4. Target (tgt) took a beating in the second quarter, as sales fell and the company said that it needs to rethink how it appeals to customers buying electronics. In an earnings call, Target CEO Brian Cornell said that his company is facing “meaningful pressure” on electronic sales, which declined by double digits in the second quarter. He added that a third of that “pressure” was due to Apple products, which saw sales tumble 20% in Target stores during the second quarter. Looking ahead, Cornell says he plans to work with Apple to improve the iPhone maker’s appeal across its stores.
  5. Microsoft hasn’t taken kindly to Apple’s claims that its iPad Pro is really a computer. In an ad published this week, Microsoft took a jab at the iPad Pro, saying that its own tablet-computer combo, the Surface Pro 4, can actually do more. In fact, Microsoft’s (msft) ad ends with a simple message: “Surface does more. Just like you.” It was a response to ads Apple started airing during the Olympics last week, illustrating how the iPad Pro, with help from its cover-keyboard combo, can do all the things a computer can.
  6. If you were hoping to get the next iPhone, believed to be known as the iPhone 7, on Sept. 16, you might need to wait a bit longer. Apple-tracking site 9to5Mac this week obtained a leaked AT&T retail schedule that appears to show a “merchandising reset” for Sept. 9 and Sept. 23. Such resets are often used to handle preorders and when a device actually goes on sale, and follow similar “resets” from other Apple devices in the past. Apple hasn’t said when it’ll launch iPhone 7, but earlier reports suggested the device would launch on Sept. 16.
  7. Although Apple’s China sales have been slumping for the last two fiscal quarters, the company isn’t giving up on the market. Quite the contrary, Apple announced this week that it would build a new research-and-development center in China, the first of its kind from Apple in the Asia-Pacific region. The center will be built by the end of the year and Apple hopes it’ll play a role in expanding its presence in critical markets like China and India.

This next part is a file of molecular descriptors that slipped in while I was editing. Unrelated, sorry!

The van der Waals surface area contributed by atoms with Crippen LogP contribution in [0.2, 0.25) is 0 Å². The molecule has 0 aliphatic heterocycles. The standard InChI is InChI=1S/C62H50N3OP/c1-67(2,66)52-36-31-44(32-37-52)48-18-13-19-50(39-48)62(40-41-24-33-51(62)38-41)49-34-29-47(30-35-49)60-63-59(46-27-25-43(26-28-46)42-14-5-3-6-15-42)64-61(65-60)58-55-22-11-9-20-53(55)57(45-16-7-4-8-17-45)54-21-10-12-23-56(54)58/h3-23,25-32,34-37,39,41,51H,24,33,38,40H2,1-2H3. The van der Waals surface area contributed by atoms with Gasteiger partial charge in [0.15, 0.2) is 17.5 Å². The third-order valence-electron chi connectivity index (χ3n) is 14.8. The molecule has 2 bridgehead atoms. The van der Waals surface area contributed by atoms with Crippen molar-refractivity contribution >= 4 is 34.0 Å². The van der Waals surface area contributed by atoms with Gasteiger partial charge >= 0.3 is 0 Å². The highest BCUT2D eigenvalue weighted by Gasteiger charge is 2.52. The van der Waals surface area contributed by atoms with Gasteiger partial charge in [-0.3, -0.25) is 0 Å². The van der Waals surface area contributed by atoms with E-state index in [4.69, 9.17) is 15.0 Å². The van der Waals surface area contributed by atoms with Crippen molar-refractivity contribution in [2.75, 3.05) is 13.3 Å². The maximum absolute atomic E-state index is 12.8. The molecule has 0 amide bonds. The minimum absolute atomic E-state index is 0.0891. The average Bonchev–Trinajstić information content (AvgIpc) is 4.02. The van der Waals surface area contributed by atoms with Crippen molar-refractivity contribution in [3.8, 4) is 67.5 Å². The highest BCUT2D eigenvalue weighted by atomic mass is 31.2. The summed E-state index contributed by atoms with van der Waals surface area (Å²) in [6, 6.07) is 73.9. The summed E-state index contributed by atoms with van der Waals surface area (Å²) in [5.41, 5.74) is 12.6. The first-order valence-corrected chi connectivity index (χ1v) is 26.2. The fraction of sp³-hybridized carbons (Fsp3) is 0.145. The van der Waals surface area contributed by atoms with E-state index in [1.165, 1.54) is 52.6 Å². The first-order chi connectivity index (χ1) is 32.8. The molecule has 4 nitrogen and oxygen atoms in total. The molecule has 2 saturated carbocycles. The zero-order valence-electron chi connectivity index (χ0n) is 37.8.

8. Apple’s ultra-secretive car project suffered a setback, after a report surfaced this week saying one of its key technologists has moved on to Chinese-backed electric car startup Faraday Future. According to a Faraday Future spokesperson, Bart Nabbe, who previously worked on the not-so-secret Apple Car project, joined Faraday Future in July as director of its strategic partnerships for automated driving. Apple hasn’t publicly acknowledged it’s working on a car, but some, including would-be competitor Tesla CEO Elon Musk, says it’s the “worst-kept secret” in Silicon Valley.

The Apple Watch Might Not Be a Flop After All.

One more thing… Apple could be planning to add a new screen size to its iPad lineup, according to KGI Securities analyst Ming-Chi Kuo. In a note this week, Kuo, who is often right about Apple rumors, says that Apple will introduce a 10.5-inch iPad Pro model next year to complement the 9.7- and 12.9-inch models it already sells. The new 10.5-inch version, along with the 12.9-inch iPad Pro, would come with new processors. The smallest of the bunch wouldn’t feature a better processor.